The Damascus Road: A Novel of Saint Paul
“The Damascus Road might be read as a parable of our own times with its mad men, visionaries, true believers, and pagans . . .”
Jack Kerouac, the master of the modern road novel, loved to mix his metaphors. “Walking on water wasn’t built in a day,” he would say and mean that miracles took time to germinate, evolve, and culminate.
Born into a New England working class Catholic family, and for a time a student of Zen Buddhism, Kerouac would enjoy Jay Parini’s new novel, The Damascus Road, because, as the title suggests, it’s a road novel with two main characters—Paul and Luke—who miraculously became saints.
Parinin’s novel begins after the crucifixion and the resurrection of Christ; Paul never sees Christ on the cross, but he does see him, or so he claims. The Damascus Road is a novel for Easter; publication came five days before Easter Sunday this year. So, read it and go to mass with new insights.
Jay Parini, who has previously written about Jews and Jesus, has been almost as prolific as Kerouac, and even more versatile than the author of On the Road, Dharma Bums, Mexico City Blues, Desolation Angels, Scripture of the Golden Eternity, and much more.
Like Kerouac, Parini writes poetry and fiction. He also writes criticism and biography. Gore Vidal, the author of Burr, Lincoln, Messiah and many other books, observed that Parini “has found his own uniquely potent way of remarking the historical novel.”
In the Author’s Note at the back of The Damascus Road, Parini writes, “I studied this infinitely complex figure, the man who more than anyone is responsible for inventing Christianity as we know it.” He adds. “My vision of Saint Paul is an attempt to dream the particulars of this world in ways that could well be true.”
At times, The Damascus Road feels like it might be a true account of the life of Paul, though it can also feel overly reverential and in need of more humor and less hagiography, though the pious might feel that Parini isn’t sufficiently reverential. Fortunately, the novel has two narrators. Luke and Paul take turns as storytellers in this historical fiction, which doubles as a buddy book.
The Damascus Road might have been called A Novel of Saint Paul and Saint Luke, but that would have given the two men equal billing, and Parini doesn’t view them as equals.
Paul is the rock star; Luke plays keyboards. In chapter one, Luke sounds like Paul’s publicist. “He was the great apostle of our Lord,” he says, though he adds that, “the old Paul . . . became so obsessed with his own righteousness that he lost track of his grand and beautiful vision of God.”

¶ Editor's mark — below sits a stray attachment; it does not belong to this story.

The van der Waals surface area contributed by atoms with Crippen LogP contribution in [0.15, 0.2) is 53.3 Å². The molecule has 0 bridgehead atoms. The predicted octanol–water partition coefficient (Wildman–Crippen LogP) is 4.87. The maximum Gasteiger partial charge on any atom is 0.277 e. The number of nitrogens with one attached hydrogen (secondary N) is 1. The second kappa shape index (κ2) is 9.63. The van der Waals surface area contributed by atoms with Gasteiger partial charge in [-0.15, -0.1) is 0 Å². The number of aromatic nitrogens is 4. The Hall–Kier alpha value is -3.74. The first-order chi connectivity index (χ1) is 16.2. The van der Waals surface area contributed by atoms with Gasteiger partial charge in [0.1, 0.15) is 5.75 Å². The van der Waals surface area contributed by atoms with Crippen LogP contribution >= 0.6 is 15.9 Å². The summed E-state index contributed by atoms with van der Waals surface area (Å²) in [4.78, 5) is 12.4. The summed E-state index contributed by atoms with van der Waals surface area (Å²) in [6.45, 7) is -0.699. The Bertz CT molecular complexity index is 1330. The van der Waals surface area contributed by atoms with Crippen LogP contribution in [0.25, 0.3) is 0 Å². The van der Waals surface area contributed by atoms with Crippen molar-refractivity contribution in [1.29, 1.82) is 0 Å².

It feels right that Luke knocks Paul down a peg or two.
The Damascus Road takes readers back to a time before there was a Catholic Church, before Jesus was known as “Jesus Christ” and before Christianity was a religion. This may strike some as sacrilegious, though Parini’s aim is not to trash the sacred, but rather to further our understanding of holy men who go on pilgrimages.
In The Damascus Road, Paul talks about “Rabbi Jesus.” He is after all Jewish and a teller of parables, including the parable of the rich man who will find it harder to enter heaven than for a camel to pass through the eye of a needle.
“It was certainly one of the more arresting things that Jesus either said or was supposed to have said, and it retained a certain irony, given that so many of our leaders . . . myself, even Luke, had ample wealth,” Paul says.
At the start of this novel, Paul goes by the name of Saul. He persecutes the pre-Christian Christians and then becomes a follower of Christ, though Parini doesn’t linger over his conversion on the road from Jerusalem to Damascus in Syria. This isn’t a philosophical novel, though there’s plenty of introspection.
Unlike Sal Paradise and Dean Moriarity, the profane heroes of On the Road, Parini’s Paul and Luke move slowly on foot. They don’t do drugs, and they’re not desperately seeking sex. Paul is rather Puritanical and on a mission to save humanity from its own sinful self.
Parini conjures the world of imperial Rome when the followers of Christ were fed to lions and when the pagan world of ancient Greece was alive and well. Indeed, in one place Aphrodite, who was associated with pleasure and procreation, is “much venerated.”
Paul’s spiritual journey takes him into the world of prostitutes, and, while they try to seduce him, he’s not lured from the path of righteousness. A few detours in the manner of Homer’s Ulysses, would have enlivened this narrative, but Parini is more interested in the pleasures of the spirit than in the temptations of the flesh.
Parini also explores the nature of narrative itself. As Paul explains, “I need to find a narrative sufficient to the experience itself.” But that sounds more like the author than his character. Parini’s Paul is a bit of a post-modern who goes into the wilderness and to prison, too.
Paul emerges as a complex and contradictory figure. At times, he can sound like Ralph Waldo Emerson, the New England transcendentalist, as when he says, “What is the universe but God’s quotation of himself.”
Paul can also be irksome and irritating; perhaps he’s meant to be. He’s a true believer and true believers have a tendency to get on one’s nerves, even when one is a fellow true believer.
In the gruesome end to this narrative, Paul’s head is severed from his body. Luke gathers it in his hands, which turn “crimson and sticky,” and he begins “to shake all over.” He also hears Paul’s voice saying, “we are always together.”
Does he really hear Paul, or is he hallucinating? Parini leaves it to the reader to decide.
The Damascus Road might be read as a parable of our own times with its mad men, visionaries, true believers, and pagans, but unlike Saint Paul, Parini wisely steers clear of moral lessons and sermonizing. Amen and hallelujah!